News reports indicate the American Institute in Taiwan (AIT) will formally inaugurate its New Office Building (NOB) on June 12. As the unofficial “godfather” of this project, I want to share some personal reflections on the long and winding road this project has taken over the past two decades.
I worked as a junior officer in AIT from 1981-82, in the then already decrepit building on Hsin Yi Road. Built in the 1950s for the MAAG (Military Army Advisory Group), it was hastily converted into the offices of AIT in early 1979, following evacuation of the US Embassy in Taipei after the break in diplomatic relations in December 1978. The embassy staff, headed by former Deputy Chief of Mission Bill Brown, initially met in his residence on Yangmingshan, while determining next steps. As US military officials were departing the island, the decision was made to convert the space into the new unofficial mission’s headquarters.
When I first worked on Hsin Yi Road there were roughly 55 American employees, and the place already felt crowded. When I returned in the late 1990s to serve as AIT’s Deputy Director, we had 100 Americans and perhaps 300-plus local employees. The building, despite some window dressing, was run down and overcrowded. Our Commercial and Public Affairs Sections, as well as the Agricultural Section — enjoying their own home office funding — had found separate accommodations in other locations around Taipei. Yet the building was still too small for our purposes.
My boss, then Director Darryl Johnson, early on assigned me the task of scouting out a new site for our AIT building. The old one was too small, in disrepair, and the land it was located on was in high demand from several Taiwan Government entities who advanced longstanding claims to the site.
I worked with friends in Ministry of Foreign Affairs, the President’s Office, the Premier’s Office and the Taipei Mayor’s Office. We looked at the old TAS site in Tien Mu, but it was too small and was flood-prone. I visited potential sites in the Taipei suburbs, but they didn’t fit the bill: either too small, too expensive or too far from the city center, where most of our clients lived. Eventually, I was told there was an old driving school in suburban Neihu that might be available.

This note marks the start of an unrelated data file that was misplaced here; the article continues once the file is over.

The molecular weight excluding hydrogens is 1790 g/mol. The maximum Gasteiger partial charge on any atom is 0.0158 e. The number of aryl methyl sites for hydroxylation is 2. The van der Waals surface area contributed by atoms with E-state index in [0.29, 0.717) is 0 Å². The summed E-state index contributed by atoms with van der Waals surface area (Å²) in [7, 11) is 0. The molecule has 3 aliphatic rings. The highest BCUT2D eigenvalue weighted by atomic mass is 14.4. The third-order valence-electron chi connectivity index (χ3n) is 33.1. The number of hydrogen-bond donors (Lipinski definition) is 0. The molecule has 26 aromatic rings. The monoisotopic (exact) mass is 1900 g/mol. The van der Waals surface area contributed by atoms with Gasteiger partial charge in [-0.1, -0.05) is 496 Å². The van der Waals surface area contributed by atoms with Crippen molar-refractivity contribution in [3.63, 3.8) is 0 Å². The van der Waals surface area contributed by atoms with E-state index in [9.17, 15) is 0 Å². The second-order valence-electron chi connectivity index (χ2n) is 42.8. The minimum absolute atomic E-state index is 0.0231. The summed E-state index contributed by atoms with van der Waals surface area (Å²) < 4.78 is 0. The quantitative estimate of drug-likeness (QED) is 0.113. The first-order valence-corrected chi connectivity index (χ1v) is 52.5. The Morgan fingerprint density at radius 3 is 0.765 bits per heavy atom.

I went out to check it out personally. It seemed a bit far from town, and I was concerned about the impact on our loyal local employees in adjusting to a site so far from the Hsin Yi location they were so used to. I then learned that a new line of the Taipei Metro was planned running out to Neihu, which would ease the commute for both employees and visa applicants from the city. I also explored the possibility of expanding the site to place a new Director’s residence nearby. Finally, I wanted to make sure we had space for our advanced Chinese Language School, which would be relocating from its site up on bucolic Yangmingshan. All of this checked out, though I would have preferred that the language school — like the Marines — have a separate building from the main office on the five acre lot.
At the same time, I was working with senior administrative people in the State Department on financing the new project. Then Assistant Secretary for Administration Pat Kennedy told me this should be an easy project to fund, because some of the money for it could come from the visa fees collected by AIT. This was money gathering interest in a bank account because it could not be deposited in the US Treasury, given AIT’s peculiar status as a non-government entity.
I left AIT as Deputy in summer 2001, convinced we were on the right path to securing the new site. When I returned five years later as Director, I was stunned to find little progress had been made to move the project forward. By then we had 140 Americans and over 400 local employees, most of them crammed into the tiny Hsin Yi space.
I went back to Pat Kennedy, now Under Secretary for Management at State, and forcefully advocated for moving forward. With his help we secured a deal turning the Neihu site over to AIT. With additional funds in our building account, I was confident we were on a fast track at last. But due to parochial State Department bureaucratics, three years later I found myself leaving town without demonstrable progress at nailing down a contractor to build the place.